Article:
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Judge Cannon Declines Trump's Request to Postpone Fort Pierce Documents Trial Until After the 2024 Elections; But Extends Pre-Trial Filing Deadlines

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Fort Pierce - Monday November 13, 2023: U.S. District Court Judge Aileen Cannon has declined to delay Trump’s Fort Pierce classified documents trial, for now.

In an order issued Friday, Judge Cannon called the defense lawyers request to postpone the date “premature.” However she did agree to delay other pre-trial filing deadlines in the case and she signaled that she would consider the defense request again at a scheduling conference next March.

The ruling means that the trial, for now at least, remains set to begin on May 20, 2024, despite efforts by Trump's legal team to delay it until after the 2024 presidential election. Trump is currently leading in the polls for the Republican nomination.

However the Judge delayed a number of pre-trial filing deadlines in response to claims by Trump's defense lawyers that they needed more time to review all the evidence. The U.S. Justice Department's Special Counsel Jack Smith, who filed the charges against Trump, vigorously opposed any delay and urged the Judge to leave the trial date unchanged.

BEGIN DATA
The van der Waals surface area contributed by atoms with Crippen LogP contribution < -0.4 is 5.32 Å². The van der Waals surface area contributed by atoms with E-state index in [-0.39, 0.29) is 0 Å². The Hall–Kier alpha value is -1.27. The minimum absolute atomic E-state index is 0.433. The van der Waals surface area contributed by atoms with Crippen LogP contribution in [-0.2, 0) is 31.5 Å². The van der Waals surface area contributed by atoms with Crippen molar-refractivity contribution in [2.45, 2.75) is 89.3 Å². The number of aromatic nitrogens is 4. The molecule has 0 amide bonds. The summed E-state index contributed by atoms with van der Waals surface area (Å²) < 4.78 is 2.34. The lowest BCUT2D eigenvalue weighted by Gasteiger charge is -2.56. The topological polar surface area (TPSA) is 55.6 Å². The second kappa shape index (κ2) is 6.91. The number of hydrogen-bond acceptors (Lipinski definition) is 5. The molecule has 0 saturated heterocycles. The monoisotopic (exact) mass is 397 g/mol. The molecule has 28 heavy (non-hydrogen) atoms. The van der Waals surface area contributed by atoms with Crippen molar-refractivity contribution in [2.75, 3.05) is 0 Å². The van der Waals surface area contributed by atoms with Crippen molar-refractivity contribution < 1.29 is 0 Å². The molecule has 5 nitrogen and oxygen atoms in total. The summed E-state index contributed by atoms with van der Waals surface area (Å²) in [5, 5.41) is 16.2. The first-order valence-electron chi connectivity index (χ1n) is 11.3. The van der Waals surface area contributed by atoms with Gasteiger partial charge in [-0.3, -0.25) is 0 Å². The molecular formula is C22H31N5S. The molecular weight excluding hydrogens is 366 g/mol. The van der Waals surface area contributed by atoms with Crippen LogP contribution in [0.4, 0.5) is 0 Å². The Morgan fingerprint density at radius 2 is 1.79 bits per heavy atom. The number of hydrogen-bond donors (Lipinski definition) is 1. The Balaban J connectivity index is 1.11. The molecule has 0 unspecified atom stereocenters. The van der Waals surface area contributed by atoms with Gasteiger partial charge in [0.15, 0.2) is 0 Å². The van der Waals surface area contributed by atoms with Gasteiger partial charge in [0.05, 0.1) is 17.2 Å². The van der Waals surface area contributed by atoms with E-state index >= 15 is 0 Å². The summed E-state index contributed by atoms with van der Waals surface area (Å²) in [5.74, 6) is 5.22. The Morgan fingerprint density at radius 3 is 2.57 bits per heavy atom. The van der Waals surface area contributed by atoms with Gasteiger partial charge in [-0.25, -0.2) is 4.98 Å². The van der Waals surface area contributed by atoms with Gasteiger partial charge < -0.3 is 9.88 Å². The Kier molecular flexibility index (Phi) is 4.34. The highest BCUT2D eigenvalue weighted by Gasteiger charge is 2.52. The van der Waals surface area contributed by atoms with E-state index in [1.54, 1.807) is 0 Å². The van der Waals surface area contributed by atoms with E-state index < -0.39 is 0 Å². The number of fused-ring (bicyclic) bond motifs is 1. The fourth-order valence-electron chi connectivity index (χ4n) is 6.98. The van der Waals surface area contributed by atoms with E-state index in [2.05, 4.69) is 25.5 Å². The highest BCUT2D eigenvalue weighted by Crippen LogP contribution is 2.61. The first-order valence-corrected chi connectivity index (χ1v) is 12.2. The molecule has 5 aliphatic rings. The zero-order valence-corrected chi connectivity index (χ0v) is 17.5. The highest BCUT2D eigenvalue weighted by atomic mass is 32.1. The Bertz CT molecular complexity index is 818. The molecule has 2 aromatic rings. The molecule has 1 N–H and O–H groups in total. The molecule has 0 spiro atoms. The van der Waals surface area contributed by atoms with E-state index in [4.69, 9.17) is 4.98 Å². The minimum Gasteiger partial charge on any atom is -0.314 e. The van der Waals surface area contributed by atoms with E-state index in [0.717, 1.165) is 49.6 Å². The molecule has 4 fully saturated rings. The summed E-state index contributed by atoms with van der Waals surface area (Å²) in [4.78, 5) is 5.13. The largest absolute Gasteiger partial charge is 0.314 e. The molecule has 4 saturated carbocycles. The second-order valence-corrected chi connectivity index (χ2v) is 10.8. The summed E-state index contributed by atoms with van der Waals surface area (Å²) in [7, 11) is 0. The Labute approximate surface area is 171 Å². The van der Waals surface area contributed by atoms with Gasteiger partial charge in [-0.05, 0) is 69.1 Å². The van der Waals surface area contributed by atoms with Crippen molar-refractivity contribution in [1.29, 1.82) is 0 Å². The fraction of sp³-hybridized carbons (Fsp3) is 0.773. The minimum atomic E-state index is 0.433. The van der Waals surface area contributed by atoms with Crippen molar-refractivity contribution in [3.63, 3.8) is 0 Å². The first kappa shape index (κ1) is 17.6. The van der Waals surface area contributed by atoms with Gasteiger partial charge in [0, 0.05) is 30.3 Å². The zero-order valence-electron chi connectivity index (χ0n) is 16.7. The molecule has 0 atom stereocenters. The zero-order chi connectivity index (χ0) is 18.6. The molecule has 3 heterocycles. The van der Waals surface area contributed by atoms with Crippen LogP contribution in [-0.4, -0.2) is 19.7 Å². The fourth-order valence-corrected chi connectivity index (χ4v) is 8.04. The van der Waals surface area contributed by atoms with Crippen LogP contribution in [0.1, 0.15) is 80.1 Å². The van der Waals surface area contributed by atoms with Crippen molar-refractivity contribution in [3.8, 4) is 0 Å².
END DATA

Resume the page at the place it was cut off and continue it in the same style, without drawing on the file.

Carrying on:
Trump’s lawyers also cited scheduling challenges resulting from the other felony and civil fraud cases against the former president, including three additional criminal prosecutions for which he is awaiting trial. Special counsel Jack Smith’s team had vigorously opposed that position and urged the judge to leave the trial date unchanged.

Cannon signaled during a hearing on November 1st, and again in her written order on Friday, that she was sympathetic to the defense arguments. She noted the “unusually high volume of classified and unclassified evidence” involved in the case, as well as the fact that Trump is currently scheduled next March to face both a federal trial in Washington and a trial on state charges in New York.

“Although the Special Counsel is correct that the trajectory of these matters potentially remains in flux, the schedules as they currently stand overlap substantially with the deadlines in this case, presenting additional challenges to ensuring Defendant Trump has adequate time to prepare for trial and to assist in his defense,” Cannon wrote.

Trump is accused of violating the Espionage Act by taking and refusing to return classified documents when he left office. In addition, he is alleged to have schemed with his butler, Walt Nauta, to “alter, destroy, mutilate, or conceal evidence" related to those classified documents, including ordering the property manager at his Mar-a-Lago estate to delete footage taken by video cameras at the residence that showed boxes of documents being moved in an effort to obstruct the federal investigation into his possession of those classified documents. Trump has pleaded not guilty to the charges.